If you’re over age 65, the vaccine doesn’t offer as much protection as it would to someone younger because older adults produce fewer antibodies in response to the virus. Still, the vaccine offers more protection than does skipping the shot altogether. More important, the flu vaccine decreases the risk of flu-related complications (especially pneumonia, heart attack, stroke and death) to which older adults are especially vulnerable.
Will the flu shot protect against bird flu if there’s an outbreak among humans?
An annual flu shot won’t protect you specifically from bird flu, but it will reduce the risk of simultaneous infection with human and bird flu viruses. This is important because simultaneous infections are the main way that viruses swap genes and create new strains that potentially can cause flu pandemics.
Can I lower my risk of the flu without getting a flu shot?
With or without a flu shot, you can take steps to help protect yourself from the flu and other viruses.
Practice good hygiene
Good hygiene remains your primary defense against contagious illnesses.
- Wash your hands thoroughly and often with soap and water or an alcohol-based sanitizer containing at least 60 percent alcohol.
- Avoid touching your eyes, nose or mouth whenever possible.
- Avoid crowds when the flu is most prevalent in your area.
- Cover your mouth and nose with a tissue when you cough or sneeze.
If I’ve already had the flu, can I get it again?
Once you’ve had the flu, you develop antibodies to the viral strain that caused it. But those antibodies won’t protect you from new or mutated strains of influenza or other viruses.
What should I do if I get the flu?
First of all, don’t go to work or school, you’ll risk spreading this contagious disease to others.
To relieve your symptoms:
- Drink plenty of fluids.
- Avoid alcohol and tobacco.
- Consider over-the-counter medicine such as acetaminophen (Tylenol) to ease the discomfort associated with muscle aches or fever, but don’t give aspirin to children or teenagers because of the risk of the rare but serious disease, Reye’s syndrome. And keep in mind that acetaminophen can cause severe liver damage if taken in excess.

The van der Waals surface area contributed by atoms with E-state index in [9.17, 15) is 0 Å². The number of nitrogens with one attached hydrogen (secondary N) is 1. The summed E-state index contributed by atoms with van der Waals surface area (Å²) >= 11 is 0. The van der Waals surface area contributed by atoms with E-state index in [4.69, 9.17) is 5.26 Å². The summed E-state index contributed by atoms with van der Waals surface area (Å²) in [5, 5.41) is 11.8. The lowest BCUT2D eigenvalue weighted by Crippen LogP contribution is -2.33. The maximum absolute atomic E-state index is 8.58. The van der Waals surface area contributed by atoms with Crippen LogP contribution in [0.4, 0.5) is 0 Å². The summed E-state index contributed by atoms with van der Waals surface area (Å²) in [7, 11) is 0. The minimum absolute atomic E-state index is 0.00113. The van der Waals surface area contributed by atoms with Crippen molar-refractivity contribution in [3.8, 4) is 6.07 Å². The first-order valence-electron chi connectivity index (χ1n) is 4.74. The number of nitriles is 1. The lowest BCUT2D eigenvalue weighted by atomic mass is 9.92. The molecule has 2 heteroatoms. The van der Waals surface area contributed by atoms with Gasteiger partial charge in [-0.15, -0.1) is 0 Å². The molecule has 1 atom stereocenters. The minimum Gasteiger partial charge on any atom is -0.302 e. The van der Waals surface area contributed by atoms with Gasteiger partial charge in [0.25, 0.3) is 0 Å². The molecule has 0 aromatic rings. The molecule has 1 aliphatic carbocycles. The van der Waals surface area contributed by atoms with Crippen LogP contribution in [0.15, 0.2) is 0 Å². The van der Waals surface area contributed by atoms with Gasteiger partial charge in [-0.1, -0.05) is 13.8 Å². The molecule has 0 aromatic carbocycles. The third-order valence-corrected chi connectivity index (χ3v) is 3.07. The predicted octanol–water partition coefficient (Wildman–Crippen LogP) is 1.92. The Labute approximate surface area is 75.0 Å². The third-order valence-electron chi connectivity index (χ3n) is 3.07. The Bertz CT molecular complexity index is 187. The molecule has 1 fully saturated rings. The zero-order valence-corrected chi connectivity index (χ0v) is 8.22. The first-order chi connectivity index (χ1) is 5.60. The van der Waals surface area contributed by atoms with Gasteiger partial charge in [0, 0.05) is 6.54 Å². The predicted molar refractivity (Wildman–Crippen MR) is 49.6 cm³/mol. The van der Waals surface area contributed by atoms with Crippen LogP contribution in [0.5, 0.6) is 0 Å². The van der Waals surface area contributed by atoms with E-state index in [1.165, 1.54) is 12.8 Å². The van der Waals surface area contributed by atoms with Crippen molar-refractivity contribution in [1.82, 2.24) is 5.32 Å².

- Use antiviral medications if prescribed by your doctor, but no longer than recommended. Be sure to monitor yourself. If you start feeling worse, consult your doctor to make sure you’re not developing a flu-related complication.
What kind of complications can arise from the flu?
Complications include bacterial infection, pneumonia and dehydration. If you have a chronic medical condition, you may experience a worsening of that condition. Children can develop sinus and ear infections.
Is there any medicine to treat the flu?
Antivirals work both to prevent the flu and to help reduce the severity and duration of the illness by a day or two. Antiviral medications must be taken within 48 hours of the onset of your symptoms and are available only by prescription. Ask your doctor about getting a rapid flu test that can verify within a few hours whether you have the flu.
These two anti virals are recommended for treating the flu virus:
- Zanamivir (Relenza)
- Oseltamivir (Tamiflu)
Each of these drugs can cause side effects, including lightheadedness, nausea, loss of appetite and difficulty breathing. They can also lead to the development of antiviral-resistant viruses.
People with the flu, particularly children, who take Tamiflu may be at increased risk of self-injury and confusion. The FDA recommends that individuals with the flu who take Tamiflu be closely monitored for signs of unusual behavior. In July 2007, the FDA approved two lower dose versions of Tamiflu for children. Still, discuss possible side effects with your doctor before starting any antiviral medication.
Your best bet for treating flu symptoms remains the tried and true:
- Get plenty of fluids.
- Take acetaminophen or ibuprofen (Advil, Motrin) for aches and pains.
It’s also important to eat healthy and get some daily activity to help keep your immune system in top form.